Elie was fifty-eight years old when she began to lose language. She told Hiroji that the first occurrence was in St. Michael's Church in Montreal, when the words of the Lord's Prayer, words she had known almost from the time she had learned to speak, failed to materialize on her lips. For a brief moment, while the congregation around her prayed, the whole notion of language diminished inside her mind. Instead, the priest's green robes struck her as infinitely complicated, the winter coats of the faithful shifted like a collage, a pointillist work, a Seurat: precision, definition and a rending, rending beauty. The Lord's Prayer touched her in the same bodily way that the wind might, it was the sensation of sound but not meaning. She felt elevated and alone, near to God and yet cast out.
And then the moment passed. She came back and so did the words. A mild hallucination, Elie thought. Champagne in the brain.
She went home and did what she always did. She closed the glass doors of her studio, unlatched the windows, lifted them high, and she painted. It was winter so she wore her coat over two shirts and fleece sweatpants, thick socks, and a woollen hat on her head. A decade ago she had been a professor at McGill University, but at the age of forty-six, she had abandoned that life. Now, experience unfolded in a different pitch and tone, when she closed her eyes she saw how the corners of improbable things touched―a bird and a person and a pencil rolling off a child's table―entwined and became the same substance. Painting was everything. She painted until she couldn't feel her arms anymore, ten, twelve hours at a time, every single day, and even then it wasn't enough. Her husband grew accustomed to the smell of oil paint on her skin, the way she gestured with her hands in place of words, the way she gazed out with a newfound passion and righteousness. "I can see," he heard her calling to him one day. "Look what I can see."
"I thought," Elie told Hiroji, when he had been treating her for many years, "that my entire past was fantasy. Only my present was real."
The champagne in the brain began reoccurring, blotting out people's names, song lyrics, street names, book titles. She felt sometimes asif the words themselves had vanished, in her thoughts, her speech, and even her handwriting. There was a stopper in her throat and a hole in her thoughts. In her paintings, she turned music into images, the musical phrases playing out like words, the words breaking into geometric shapes, her paintings grasping all the broken, brilliant fragments. When she worked, there were no more barriers between herself and reality, the image could say everything that she could not. Increasingly, she could not speak much. But she could live with losing language, if that was the price. This seemed, back then, a small price.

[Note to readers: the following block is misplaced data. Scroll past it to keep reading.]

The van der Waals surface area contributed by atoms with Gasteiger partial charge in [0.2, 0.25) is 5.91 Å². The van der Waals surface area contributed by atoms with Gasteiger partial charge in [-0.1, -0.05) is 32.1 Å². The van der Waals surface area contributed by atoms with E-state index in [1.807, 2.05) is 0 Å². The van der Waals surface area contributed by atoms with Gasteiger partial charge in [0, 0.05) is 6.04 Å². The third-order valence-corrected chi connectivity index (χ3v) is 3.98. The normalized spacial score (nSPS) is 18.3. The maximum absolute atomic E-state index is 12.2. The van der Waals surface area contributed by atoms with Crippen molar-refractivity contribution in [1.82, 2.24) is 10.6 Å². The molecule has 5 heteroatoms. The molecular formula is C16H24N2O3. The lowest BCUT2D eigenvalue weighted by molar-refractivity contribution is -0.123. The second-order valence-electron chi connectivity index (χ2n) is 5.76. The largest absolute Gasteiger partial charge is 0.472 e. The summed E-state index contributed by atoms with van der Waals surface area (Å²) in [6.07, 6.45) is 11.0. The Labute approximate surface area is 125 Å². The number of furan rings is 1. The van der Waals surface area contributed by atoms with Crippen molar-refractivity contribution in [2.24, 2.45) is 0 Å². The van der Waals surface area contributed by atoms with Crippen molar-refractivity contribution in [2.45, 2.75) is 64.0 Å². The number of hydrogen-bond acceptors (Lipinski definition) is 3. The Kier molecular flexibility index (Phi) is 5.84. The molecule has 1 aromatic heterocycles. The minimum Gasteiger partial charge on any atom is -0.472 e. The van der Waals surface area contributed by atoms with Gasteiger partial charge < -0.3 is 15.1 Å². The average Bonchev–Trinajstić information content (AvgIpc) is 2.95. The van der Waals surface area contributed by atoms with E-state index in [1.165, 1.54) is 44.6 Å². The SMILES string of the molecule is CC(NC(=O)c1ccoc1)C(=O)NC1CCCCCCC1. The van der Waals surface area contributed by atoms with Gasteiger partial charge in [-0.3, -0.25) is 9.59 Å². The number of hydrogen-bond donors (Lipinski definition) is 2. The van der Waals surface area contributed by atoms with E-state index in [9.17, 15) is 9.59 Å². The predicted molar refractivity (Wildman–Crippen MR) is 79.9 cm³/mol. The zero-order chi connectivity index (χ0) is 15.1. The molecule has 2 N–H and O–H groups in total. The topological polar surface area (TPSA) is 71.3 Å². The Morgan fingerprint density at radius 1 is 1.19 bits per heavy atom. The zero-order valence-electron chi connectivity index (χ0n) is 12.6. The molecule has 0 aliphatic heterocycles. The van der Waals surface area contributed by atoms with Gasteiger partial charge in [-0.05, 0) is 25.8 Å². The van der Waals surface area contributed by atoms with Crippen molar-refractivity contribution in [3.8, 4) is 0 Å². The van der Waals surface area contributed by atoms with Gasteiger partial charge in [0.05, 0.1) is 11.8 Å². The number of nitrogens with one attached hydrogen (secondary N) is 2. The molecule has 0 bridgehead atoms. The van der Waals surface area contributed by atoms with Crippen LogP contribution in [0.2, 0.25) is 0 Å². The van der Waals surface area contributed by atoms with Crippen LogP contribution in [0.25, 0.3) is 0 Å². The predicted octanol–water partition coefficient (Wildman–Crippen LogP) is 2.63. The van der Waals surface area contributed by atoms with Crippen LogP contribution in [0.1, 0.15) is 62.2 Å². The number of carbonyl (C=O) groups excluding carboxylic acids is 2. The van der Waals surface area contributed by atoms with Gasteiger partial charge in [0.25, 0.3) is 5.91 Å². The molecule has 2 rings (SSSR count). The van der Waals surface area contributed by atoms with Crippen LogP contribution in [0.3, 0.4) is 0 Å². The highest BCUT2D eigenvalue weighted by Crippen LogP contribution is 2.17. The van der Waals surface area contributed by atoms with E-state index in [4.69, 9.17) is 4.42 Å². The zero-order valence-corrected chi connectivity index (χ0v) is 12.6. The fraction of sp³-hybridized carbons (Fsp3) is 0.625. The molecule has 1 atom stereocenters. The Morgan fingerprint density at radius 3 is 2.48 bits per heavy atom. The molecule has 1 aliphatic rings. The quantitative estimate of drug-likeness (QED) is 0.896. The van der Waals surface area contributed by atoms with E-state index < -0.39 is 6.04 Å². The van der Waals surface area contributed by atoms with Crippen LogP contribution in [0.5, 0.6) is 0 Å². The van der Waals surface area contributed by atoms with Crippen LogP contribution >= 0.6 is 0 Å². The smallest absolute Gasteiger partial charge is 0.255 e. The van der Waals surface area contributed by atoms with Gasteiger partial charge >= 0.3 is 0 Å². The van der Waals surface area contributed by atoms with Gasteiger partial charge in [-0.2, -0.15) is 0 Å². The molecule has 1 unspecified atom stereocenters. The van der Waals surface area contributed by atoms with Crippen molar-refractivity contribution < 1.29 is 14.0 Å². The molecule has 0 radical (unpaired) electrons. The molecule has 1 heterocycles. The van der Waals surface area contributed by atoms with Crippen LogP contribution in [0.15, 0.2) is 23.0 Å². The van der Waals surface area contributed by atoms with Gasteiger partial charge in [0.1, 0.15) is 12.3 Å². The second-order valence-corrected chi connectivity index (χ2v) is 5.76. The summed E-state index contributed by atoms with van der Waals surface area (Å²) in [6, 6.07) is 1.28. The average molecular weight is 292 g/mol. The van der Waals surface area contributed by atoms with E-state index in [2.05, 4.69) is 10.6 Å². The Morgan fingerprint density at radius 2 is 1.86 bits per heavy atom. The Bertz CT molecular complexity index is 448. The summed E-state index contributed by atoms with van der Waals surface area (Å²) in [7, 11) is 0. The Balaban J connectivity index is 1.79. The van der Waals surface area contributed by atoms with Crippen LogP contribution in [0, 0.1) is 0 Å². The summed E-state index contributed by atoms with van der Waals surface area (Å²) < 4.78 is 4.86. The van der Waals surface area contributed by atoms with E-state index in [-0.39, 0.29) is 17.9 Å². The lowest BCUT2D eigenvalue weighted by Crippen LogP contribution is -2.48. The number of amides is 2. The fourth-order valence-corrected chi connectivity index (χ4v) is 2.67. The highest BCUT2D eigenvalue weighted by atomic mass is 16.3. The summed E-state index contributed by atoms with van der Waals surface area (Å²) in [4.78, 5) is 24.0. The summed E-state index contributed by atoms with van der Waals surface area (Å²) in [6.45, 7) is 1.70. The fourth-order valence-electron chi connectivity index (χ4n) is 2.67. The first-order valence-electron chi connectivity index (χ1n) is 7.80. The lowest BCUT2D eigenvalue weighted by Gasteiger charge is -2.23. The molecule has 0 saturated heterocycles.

She was painting when she noticed the tremors in her right arm.
The first time she had met Hiroji, he had asked her if she found speaking effortful. The word had seemed to her like the priest's green robe that day in St. Michael's Church, an image blocking out all other ideas. Yes, how effortful it was. "I'm decaying," she told Hiroji, surprising even herself.
"What do you mean?" he asked her.
"I can't... with the..." She put her hands together, straining to find the words. "There's too much."
Hiroji sent her for diagnostic testing. Those MRI films are conclusive. The first thing that strikes the viewer is the white line, the fragile outline of the skull, surprisingly thin. And then, within the skull, the grey matter folded around the hub of white matter. What has happened is that her left brain, the dominant side (she is right-handed), has atrophied—it is wasting away in the same manner that a flower left too long in the vase withers. Throughout Elie's left brain this disintegration is happening. Language is only the first thing that she will lose. It may come to pass that, one day soon, she will not be able to move the entire right side of her body.
The images show something else too. While one side of her has begun to atrophy, the other side is burgeoning. Elie's right brain has been creating grey matter ― neurons ― and all that extra tissue is collecting in the back of her brain, inthe places where visual images are processed.
"It's a kind of asymmetry," Hiroji had told her, "a kind of imbalance in your mind, between words and pictures."
"So what is it, all this, that I'm making? Where is it coming from?" She waved her hands at the bare walls, as if to pull her own paintings into the room, to trail them behind her like an army.